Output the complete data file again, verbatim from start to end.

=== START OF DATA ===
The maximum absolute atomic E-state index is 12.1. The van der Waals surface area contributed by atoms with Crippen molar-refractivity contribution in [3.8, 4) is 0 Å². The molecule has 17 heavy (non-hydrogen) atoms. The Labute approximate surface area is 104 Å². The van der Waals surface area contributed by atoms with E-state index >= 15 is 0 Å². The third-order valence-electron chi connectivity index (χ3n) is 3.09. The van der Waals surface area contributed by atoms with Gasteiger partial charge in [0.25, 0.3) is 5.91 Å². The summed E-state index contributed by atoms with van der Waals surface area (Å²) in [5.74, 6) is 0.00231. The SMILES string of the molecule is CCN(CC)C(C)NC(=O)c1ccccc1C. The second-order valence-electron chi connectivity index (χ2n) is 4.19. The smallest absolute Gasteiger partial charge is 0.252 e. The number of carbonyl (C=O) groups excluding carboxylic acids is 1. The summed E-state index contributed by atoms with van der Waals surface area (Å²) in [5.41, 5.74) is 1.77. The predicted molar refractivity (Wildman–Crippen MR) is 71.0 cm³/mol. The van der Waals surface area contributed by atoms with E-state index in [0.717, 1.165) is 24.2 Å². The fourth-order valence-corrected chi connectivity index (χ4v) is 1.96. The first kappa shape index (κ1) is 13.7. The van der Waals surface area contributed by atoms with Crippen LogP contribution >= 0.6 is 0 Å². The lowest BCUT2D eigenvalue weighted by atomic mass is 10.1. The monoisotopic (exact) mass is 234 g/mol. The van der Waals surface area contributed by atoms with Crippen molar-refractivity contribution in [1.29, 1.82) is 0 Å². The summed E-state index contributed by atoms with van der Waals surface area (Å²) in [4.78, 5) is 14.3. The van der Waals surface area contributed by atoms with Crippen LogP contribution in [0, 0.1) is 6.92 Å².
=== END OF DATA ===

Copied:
The maximum absolute atomic E-state index is 12.1. The van der Waals surface area contributed by atoms with Crippen molar-refractivity contribution in [3.8, 4) is 0 Å². The molecule has 17 heavy (non-hydrogen) atoms. The Labute approximate surface area is 104 Å². The van der Waals surface area contributed by atoms with E-state index >= 15 is 0 Å². The third-order valence-electron chi connectivity index (χ3n) is 3.09. The van der Waals surface area contributed by atoms with Gasteiger partial charge in [0.25, 0.3) is 5.91 Å². The summed E-state index contributed by atoms with van der Waals surface area (Å²) in [5.74, 6) is 0.00231. The SMILES string of the molecule is CCN(CC)C(C)NC(=O)c1ccccc1C. The second-order valence-electron chi connectivity index (χ2n) is 4.19. The smallest absolute Gasteiger partial charge is 0.252 e. The number of carbonyl (C=O) groups excluding carboxylic acids is 1. The summed E-state index contributed by atoms with van der Waals surface area (Å²) in [5.41, 5.74) is 1.77. The predicted molar refractivity (Wildman–Crippen MR) is 71.0 cm³/mol. The van der Waals surface area contributed by atoms with E-state index in [0.717, 1.165) is 24.2 Å². The fourth-order valence-corrected chi connectivity index (χ4v) is 1.96. The first kappa shape index (κ1) is 13.7. The van der Waals surface area contributed by atoms with Crippen LogP contribution >= 0.6 is 0 Å². The lowest BCUT2D eigenvalue weighted by atomic mass is 10.1. The monoisotopic (exact) mass is 234 g/mol. The van der Waals surface area contributed by atoms with Crippen molar-refractivity contribution in [1.29, 1.82) is 0 Å². The summed E-state index contributed by atoms with van der Waals surface area (Å²) in [4.78, 5) is 14.3. The van der Waals surface area contributed by atoms with Crippen LogP contribution in [0, 0.1) is 6.92 Å².